FLINT HILLS RESOURCES ALASKA LLC v. ConocoPhillips Alaska, Inc., et al., intervenors.

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United States Court of Appeals,District of Columbia Circuit.

FLINT HILLS RESOURCES ALASKA, LLC, Petitioner v. FEDERAL ENERGY REGULATORY COMMISSION and United States of America, Respondents ConocoPhillips Alaska, Inc., et al., intervenors.

Nos. 09-1236, 09-1251.

Decided: January 18, 2011

Before TATEL, Circuit Judge, and WILLIAMS and RANDOLPH, Senior Circuit Judges. James M. Armstrong argued the cause for petitioner. With him on the briefs were David D'Alessandro, Richard A. Curtin, Patricia F. Godley, Howard E. Shapiro, and Jonathan D. Simon. Dennis Lane and Marie D. Zosa entered appearances. Kathrine L. Henry, Attorney, Federal Energy Regulatory Commission, argued the cause for respondents. With her on the brief were John J. Powers III and Robert J. Wiggers, Attorneys, U.S. Department of Justice, Thomas R. Sheets, General Counsel, Federal Energy Regulatory Commission, and Robert H. Solomon, Solicitor. Matthew W.S. Estes argued the cause for intervenors ConocoPhillips Alaska, Inc., et al. in support of respondents. With him on the brief were John A. Donovan and John Wyeth Griggs.

Section 4412 of the Motor Carrier Safety Reauthorization Act of 2005, Pub.L. No. 109-59, 119 Stat. 1144, 1778-79 (2005) (“ § 4412”) imposes a limit on the retroactivity of Federal Energy Regulatory Commission orders changing “quality bank adjustments” paid to oil shippers on the Trans Alaska Pipeline System (“TAPS”). Specifically, it provides that for proceedings starting after the date of enactment such orders cannot reach back more than 15 months before “the earliest date of the first order of the Federal Energy Regulatory Commission imposing quality bank adjustments in the proceeding.” § 4412(b)(2) (emphasis added). In a proceeding covered by § 4412(b)(2), the Commission identified its initial order, allowing a carrier-filed adjustment to take effect and setting the matter for hearing, as § 4412(b)(2)'s “first order.” We find this interpretation inconsistent with the statute's language and purpose, and vacate and remand the Commission's orders.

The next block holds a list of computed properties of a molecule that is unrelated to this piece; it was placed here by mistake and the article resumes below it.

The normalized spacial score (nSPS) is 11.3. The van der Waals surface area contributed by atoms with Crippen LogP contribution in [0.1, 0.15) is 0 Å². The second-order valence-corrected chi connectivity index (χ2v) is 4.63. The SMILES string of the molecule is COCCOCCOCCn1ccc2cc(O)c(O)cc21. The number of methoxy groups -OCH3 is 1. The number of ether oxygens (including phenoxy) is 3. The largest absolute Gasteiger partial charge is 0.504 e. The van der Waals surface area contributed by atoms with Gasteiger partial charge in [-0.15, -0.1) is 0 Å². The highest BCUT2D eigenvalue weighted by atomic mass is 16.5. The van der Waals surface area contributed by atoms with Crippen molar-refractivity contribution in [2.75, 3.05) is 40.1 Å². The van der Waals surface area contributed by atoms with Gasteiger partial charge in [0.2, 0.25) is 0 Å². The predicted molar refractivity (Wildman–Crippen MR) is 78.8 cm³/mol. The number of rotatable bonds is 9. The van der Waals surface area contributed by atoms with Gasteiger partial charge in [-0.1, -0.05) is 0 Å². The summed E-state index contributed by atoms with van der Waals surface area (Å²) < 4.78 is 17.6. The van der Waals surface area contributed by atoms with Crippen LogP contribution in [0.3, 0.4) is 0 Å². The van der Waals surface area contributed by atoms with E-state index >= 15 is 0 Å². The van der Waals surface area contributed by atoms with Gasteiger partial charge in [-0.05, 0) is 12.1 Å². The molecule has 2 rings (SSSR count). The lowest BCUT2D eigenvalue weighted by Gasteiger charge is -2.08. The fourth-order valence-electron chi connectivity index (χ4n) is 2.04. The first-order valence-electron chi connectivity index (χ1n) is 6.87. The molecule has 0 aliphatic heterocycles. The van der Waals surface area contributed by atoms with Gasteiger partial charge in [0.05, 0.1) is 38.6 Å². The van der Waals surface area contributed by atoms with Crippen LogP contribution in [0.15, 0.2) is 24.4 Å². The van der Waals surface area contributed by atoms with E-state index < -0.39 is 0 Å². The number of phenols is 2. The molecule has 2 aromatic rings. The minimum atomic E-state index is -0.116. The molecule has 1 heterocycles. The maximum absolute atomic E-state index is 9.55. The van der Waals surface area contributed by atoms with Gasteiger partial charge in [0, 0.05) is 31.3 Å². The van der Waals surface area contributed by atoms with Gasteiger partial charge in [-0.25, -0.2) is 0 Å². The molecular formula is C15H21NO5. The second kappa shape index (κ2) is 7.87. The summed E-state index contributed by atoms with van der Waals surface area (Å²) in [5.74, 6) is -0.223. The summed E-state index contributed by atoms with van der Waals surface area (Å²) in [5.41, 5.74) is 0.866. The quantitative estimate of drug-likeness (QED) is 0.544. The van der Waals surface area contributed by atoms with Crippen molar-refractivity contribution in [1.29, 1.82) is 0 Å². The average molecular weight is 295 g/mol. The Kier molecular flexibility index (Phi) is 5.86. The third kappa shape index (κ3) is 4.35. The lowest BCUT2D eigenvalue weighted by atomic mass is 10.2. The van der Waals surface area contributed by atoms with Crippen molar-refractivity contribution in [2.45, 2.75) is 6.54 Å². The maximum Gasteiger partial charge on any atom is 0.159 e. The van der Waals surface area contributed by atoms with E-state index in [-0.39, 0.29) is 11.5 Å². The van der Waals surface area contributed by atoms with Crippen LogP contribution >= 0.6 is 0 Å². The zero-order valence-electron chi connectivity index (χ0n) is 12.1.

* * *

Multiple shippers use TAPS to transport crude oil extracted from oil fields in northern Alaska. The oil they tender to the pipeline varies in quality, but it flows through the pipeline in a commingled stream. In the absence of an accounting adjustment, shippers tendering low-quality oil would gain a windfall on their ultimate receipt of the same quantity of oil as they shipped, while those tendering higher-quality oil would be harmed.

The TAPS quality bank is an accounting arrangement designed to put the shippers in the same economic position that they would have enjoyed absent commingling. FERC, which regulates TAPS under the Interstate Commerce Act, 49 U.S.C. § 1 et seq. (“ICA”).1 has been involved from the outset in establishing the methodology for valuing different types of oil (called “cuts”). For a general description of the process, see Exxon Co., U.S.A. v. FERC, 182 F .3d 30, 32-36 (D.C.Cir.1999).

We deal here with the valuation assigned the “heavy distillate” cut. This had been valued on the basis of Platts' West Coast spot price for diesel fuel of a specified sulfur content, less an adjustment for processing costs. Effective June 1, 2006, Platts dropped that quote in favor of a quote for a diesel with a much lower sulfur content. Acting under a provision of the tariff governing all the carrier firms owning the pipeline, the carriers and the Quality Bank Administrator (the latter being an office set up to manage the quality bank) filed on July 28, 2006 a “Notice of Radical Alteration in Basis for West Coast Heavy Distillate Price Quotation and Recommended Replacement Price” (“Notice”). The Notice proposed an alternative formula for valuation of heavy distillate, to take effect, absent action by FERC and the Regulatory Commission of Alaska, as of the 60th day after filing. It is undisputed that the notice and its effective-date provision were in accord with the tariff and with § 15(7) of the ICA, which governs carrier-filed rate changes.

The filing precipitated the usual Commission proceedings and the usual stream of orders. First, the Commission on September 26, 2006 issued its hearing order, which accepted the proposed adjustment subject to refund, and ordered a hearing on a disputed element (the processing cost adjustment). BP Pipelines (Alaska), Inc., 116 FERC ¶ 61,291 (2006) (the “Hearing Order”). The administrative law judge held a hearing and on September 7, 2007 issued an initial decision, rejecting the filing's provision on processing costs and substituting another. BP Pipelines (Alaska), Inc., 120 FERC ¶ 63,018 (2007). The Commission on March 20, 2008 affirmed that decision. BP Pipelines (Alaska), Inc., 122 FERC ¶ 61,236 (“Opinion No. 500”). Besides doing so, Opinion No. 500 directed the TAPS carriers to make a “compliance filing,” establishing the processing cost component of the heavy distillate valuation as prescribed by the Commission. The carriers made such a filing on April 2, 2008, and the Commission on December 2, 2008 accepted it and made it retroactive to June 1, 2006 (date of the cessation of the old Platts' quotation). BP Pipelines (Alaska), Inc., 125 FERC ¶ 61,254 (2008) (the “Compliance Order”). Petitioners sought rehearing with respect to the effective date, which was denied August 19, 2009. 128 FERC ¶ 61,169 (2009) (“Rehearing Order”).

To recapitulate key events in the sequence:

September 26, 2006: Hearing Order.

March 20, 2008: Opinion No. 500.

December 2, 2008: Compliance Order.

The parties have radically different ideas as to which of these orders qualifies as “the first order ․ imposing quality bank adjustments.” In the Compliance Order, the Commission chose its Hearing Order. Petitioners prefer the Compliance Order itself. One of the petitioners before us previously championed Opinion No. 500, but has since dropped that position.